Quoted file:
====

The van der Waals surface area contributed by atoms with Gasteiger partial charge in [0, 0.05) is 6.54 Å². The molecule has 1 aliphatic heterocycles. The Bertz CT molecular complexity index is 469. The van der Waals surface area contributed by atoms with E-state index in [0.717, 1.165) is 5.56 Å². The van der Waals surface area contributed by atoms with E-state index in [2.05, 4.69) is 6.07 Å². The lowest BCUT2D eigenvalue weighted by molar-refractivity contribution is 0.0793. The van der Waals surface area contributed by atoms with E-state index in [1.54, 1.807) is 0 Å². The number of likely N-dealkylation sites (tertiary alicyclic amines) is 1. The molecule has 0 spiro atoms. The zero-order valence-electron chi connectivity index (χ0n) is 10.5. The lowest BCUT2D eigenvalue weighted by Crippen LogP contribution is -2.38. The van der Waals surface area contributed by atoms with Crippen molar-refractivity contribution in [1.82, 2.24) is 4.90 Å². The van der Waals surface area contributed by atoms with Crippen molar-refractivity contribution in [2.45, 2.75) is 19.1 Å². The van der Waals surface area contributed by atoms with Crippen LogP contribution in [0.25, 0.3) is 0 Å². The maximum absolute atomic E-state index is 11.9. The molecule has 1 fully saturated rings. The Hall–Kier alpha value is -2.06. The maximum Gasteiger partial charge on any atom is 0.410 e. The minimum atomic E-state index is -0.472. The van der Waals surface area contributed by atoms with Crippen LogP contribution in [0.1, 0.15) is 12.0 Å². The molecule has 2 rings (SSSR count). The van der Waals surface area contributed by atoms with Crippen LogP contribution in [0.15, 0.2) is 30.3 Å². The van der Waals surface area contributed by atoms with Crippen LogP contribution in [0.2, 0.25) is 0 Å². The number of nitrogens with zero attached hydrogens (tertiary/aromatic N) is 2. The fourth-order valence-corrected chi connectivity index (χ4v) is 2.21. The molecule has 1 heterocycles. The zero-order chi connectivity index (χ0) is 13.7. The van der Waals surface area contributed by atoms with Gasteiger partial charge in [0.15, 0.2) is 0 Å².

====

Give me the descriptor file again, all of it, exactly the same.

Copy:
The van der Waals surface area contributed by atoms with Gasteiger partial charge in [0, 0.05) is 6.54 Å². The molecule has 1 aliphatic heterocycles. The Bertz CT molecular complexity index is 469. The van der Waals surface area contributed by atoms with E-state index in [0.717, 1.165) is 5.56 Å². The van der Waals surface area contributed by atoms with E-state index in [2.05, 4.69) is 6.07 Å². The lowest BCUT2D eigenvalue weighted by molar-refractivity contribution is 0.0793. The van der Waals surface area contributed by atoms with E-state index in [1.54, 1.807) is 0 Å². The number of likely N-dealkylation sites (tertiary alicyclic amines) is 1. The molecule has 0 spiro atoms. The zero-order valence-electron chi connectivity index (χ0n) is 10.5. The lowest BCUT2D eigenvalue weighted by Crippen LogP contribution is -2.38. The van der Waals surface area contributed by atoms with Crippen molar-refractivity contribution in [1.82, 2.24) is 4.90 Å². The van der Waals surface area contributed by atoms with Crippen molar-refractivity contribution in [2.45, 2.75) is 19.1 Å². The van der Waals surface area contributed by atoms with Crippen LogP contribution in [0.25, 0.3) is 0 Å². The maximum absolute atomic E-state index is 11.9. The molecule has 1 fully saturated rings. The Hall–Kier alpha value is -2.06. The maximum Gasteiger partial charge on any atom is 0.410 e. The minimum atomic E-state index is -0.472. The van der Waals surface area contributed by atoms with Crippen LogP contribution in [0.1, 0.15) is 12.0 Å². The molecule has 2 rings (SSSR count). The van der Waals surface area contributed by atoms with Crippen LogP contribution in [0.15, 0.2) is 30.3 Å². The van der Waals surface area contributed by atoms with Crippen LogP contribution in [0.2, 0.25) is 0 Å². The number of nitrogens with zero attached hydrogens (tertiary/aromatic N) is 2. The fourth-order valence-corrected chi connectivity index (χ4v) is 2.21. The molecule has 1 heterocycles. The zero-order chi connectivity index (χ0) is 13.7. The van der Waals surface area contributed by atoms with Gasteiger partial charge in [0.15, 0.2) is 0 Å².